Medicine at Monte Cassino
Constantine the African and the Oldest Manuscript of his Pantegni
- Pages: xxxvi + 255 p.
- Size:156 x 234 mm
- Illustrations:46 b/w, 16 col., 6 tables b/w.
- Publication Year:2019
- € 90,00 EXCL. VAT RETAIL PRICE
- ISBN: 978-2-503-57921-4
- € 90,00 EXCL. VAT RETAIL PRICE
- ISBN: 978-2-503-57934-4
Medicine at Monte Cassino offers unprecedented insights into the revolutionary arrival of Arabic medicine to medieval Europe by exploring the oldest manuscript of Constantine the African’s Pantegni, which is identified here, for the first time, as a product of the skilled team of scribes and scholars working directly under the supervision of Constantine himself at the eleventh-century abbey of Monte Cassino.
“This groundbreaking study of a single manuscript, The Hague, Koninklijke Bibliotheek, 73 J 6, its production, use, and significance, has important implications not only for our understanding of a pivotal moment in the transfer of Arabic medical scholarship to the Latin west, but also for the study of knowledge production and transfer in late eleventh-century Montecassino, and for research into southern Italian book production and monastic scribal culture in general.” (Andrew J. M. Irving, in Manuscript Studies: A Journal of the Schoenberg Institute for Manuscript Studies, 6/1, 2021, p. 190)
“Kwakkel and Newton’s study sheds new light not only on Constantine’s work but also on the intellectual life and book culture of Monte Cassino in its heyday.” (Outi Merisalo, in Speculum, 97/2, 2022, p. 529)
“As the first book in the new series from Brepols, ‘Speculum Sanitatis: Studies in Medieval and Early Modern Medical Culture (500–1800)’, Erik Kwakkel and Francis Newton have provided an exceptional inaugural volume (..) Ultimately, Kwakkel and Newton have produced a monumental study with major implications for our understanding of the Pantegni, Constantine’s translation project, and its long-term developments.” (CLAIRE BURRIDGE, in Early Medieval Europe, 29/4, 2021, p. 631-634)
Erik Kwakkel is book historian and Professor at the University of British Columbia. Devoted to the relationship between the appearance of medieval manuscripts and the contexts of their production and use, his NWO-sponsored project ‘Turning Over a New Leaf’ (2010-2015) studied twelfth-century manuscript culture. Through a lively social media presence, Kwakkel brings medieval books to a diverse public audience.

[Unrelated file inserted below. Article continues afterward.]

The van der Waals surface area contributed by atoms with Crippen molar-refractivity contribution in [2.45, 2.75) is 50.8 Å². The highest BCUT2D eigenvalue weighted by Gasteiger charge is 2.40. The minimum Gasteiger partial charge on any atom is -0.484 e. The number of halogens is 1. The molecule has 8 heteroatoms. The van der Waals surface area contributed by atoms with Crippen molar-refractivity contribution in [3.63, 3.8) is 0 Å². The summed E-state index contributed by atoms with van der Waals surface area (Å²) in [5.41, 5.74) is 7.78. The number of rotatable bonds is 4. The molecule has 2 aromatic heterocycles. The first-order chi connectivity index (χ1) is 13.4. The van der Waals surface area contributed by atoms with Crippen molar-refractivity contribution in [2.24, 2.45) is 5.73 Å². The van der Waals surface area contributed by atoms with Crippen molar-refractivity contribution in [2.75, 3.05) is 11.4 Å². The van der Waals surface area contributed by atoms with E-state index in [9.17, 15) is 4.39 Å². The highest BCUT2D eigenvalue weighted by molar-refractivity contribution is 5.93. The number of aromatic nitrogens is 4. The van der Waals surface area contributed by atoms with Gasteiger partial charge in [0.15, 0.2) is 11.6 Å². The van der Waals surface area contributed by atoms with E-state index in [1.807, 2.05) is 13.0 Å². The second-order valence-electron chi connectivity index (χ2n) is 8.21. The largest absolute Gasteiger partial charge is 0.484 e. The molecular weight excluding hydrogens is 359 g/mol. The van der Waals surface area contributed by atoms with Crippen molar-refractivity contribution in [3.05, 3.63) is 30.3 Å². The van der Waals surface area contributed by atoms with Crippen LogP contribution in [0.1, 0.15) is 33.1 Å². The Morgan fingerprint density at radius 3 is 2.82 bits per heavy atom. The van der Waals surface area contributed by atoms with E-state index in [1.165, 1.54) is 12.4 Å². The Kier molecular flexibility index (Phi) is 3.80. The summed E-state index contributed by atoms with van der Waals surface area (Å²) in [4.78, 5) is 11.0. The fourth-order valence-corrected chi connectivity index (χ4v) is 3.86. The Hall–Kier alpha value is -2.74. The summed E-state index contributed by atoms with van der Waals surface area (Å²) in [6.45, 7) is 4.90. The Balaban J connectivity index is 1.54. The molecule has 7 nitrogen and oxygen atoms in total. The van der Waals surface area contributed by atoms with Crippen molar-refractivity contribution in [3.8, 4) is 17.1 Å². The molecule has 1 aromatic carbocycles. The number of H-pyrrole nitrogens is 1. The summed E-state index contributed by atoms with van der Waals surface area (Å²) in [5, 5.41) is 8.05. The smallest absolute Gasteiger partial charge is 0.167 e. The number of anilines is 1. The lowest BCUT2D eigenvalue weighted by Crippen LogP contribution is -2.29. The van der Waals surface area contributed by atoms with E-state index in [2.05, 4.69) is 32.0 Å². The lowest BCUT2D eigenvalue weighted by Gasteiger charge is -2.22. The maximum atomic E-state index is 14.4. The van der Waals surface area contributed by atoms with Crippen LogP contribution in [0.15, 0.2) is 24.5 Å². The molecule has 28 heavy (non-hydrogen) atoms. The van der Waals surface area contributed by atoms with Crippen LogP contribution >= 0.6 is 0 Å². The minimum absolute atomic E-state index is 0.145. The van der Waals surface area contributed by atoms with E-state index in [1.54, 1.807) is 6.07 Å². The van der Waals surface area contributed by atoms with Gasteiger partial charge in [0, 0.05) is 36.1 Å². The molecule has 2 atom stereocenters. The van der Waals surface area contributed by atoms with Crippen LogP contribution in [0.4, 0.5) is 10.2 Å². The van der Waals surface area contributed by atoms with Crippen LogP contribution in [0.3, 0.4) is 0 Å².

Francis Newton obtained his PhD from University of North Carolina at Chapel Hill, and is now Professor Emeritus of Classical Studies at Duke University. His publications focus primarily on medieval Latin, Augustan poets, Latin paleography, textual criticism, the history of text transmission, and colophons in Latin manuscripts. Newton’s contributions to the study of the manuscripts and the Beneventan script of Monte Cassino are especially renowned in the field of Manuscript Studies.
Eliza Glaze holds a PhD from Duke University and is Professor of History at Coastal Carolina University where she teaches the history of medieval Europe and the Mediterranean, the history of medicine, digital studies, and manuscripts and archives. Her research focuses upon medieval Latin medical texts and their transmission from late antiquity through the twelfth century, specializing in medieval medical manuscripts that transmit the texts of, or were productions of, Southern Italy.
Fleeing his North-African homeland for Italy, Constantine the African arrived in Salerno and then joined the abbey of Monte Cassino south of Rome in c. 1077. He dedicated his life to the translation of more than two dozen medical texts from Arabic into Latin. These great efforts produced the first substantial written body of medical theory and practice in medieval Europe. His most important contribution, an encyclopedia he called the Pantegni (The Complete Art), was translated and adapted from the Complete Book of the Medical Art by the Persian physician ‘Ali ibn al-‘Abbās al-Mağūsī (d. 982). This monograph focuses on the oldest manuscript of the Pantegni,Theorica, which represents a work-in-progress with numerous unusual features.
This study, for the first time, identifies Monte Cassino as the origin of this oldest Pantegni manuscript, and asserts that it was made during Constantine’s lifetime. It further demonstrates how a skilled team of scribes and scholars assisted the translator in the complex process of producing this Latin version of the Arabic text. Several members of this production team are identified, both in the Pantegni manuscript and in other copies of Cassinese manuscripts.
The book breaks new ground by identifying a range of manuscripts produced at Monte Cassino under Constantine’s direct supervision, as evidenced by their material features, script, and contents. In rare detail, this study explores some of the challenges met by ‘Team Constantine’ as they sought to reveal new knowledge to the West, which in turn revolutionized medical understanding throughout medieval Europe.
This is really a quite remarkable study, utterly transformative of our understanding of one of the turning points in the history of Western civilization, the moment when Greco-Arabic medicine was introduced into the Latin European world.
Acknowledgements List of Abbreviations
Introduction. Constantine the African and the Pantegni in Context (by Eliza Glaze)
Chapter 1. The Dossier of the Scribe
Chapter 2. Producing the Manuscript
Chapter 3. Team Constantine
Chapter 4. Using the Manuscript
Chapter 5. Implications and Complications
Appendix A. The Hague, Koninklijke Bibliotheek, MS 73 J 6
Appendix B. The Biographies of Constantine the African
Appendix C. Latin Text and English Translation of the Prologue of the Pantegni
Appendix D. English Translation of the Theodemar Chapter of Ortus et vita
Appendix E. Holster Books Copied Prior to 1200
Appendix F. Glossary of Scribes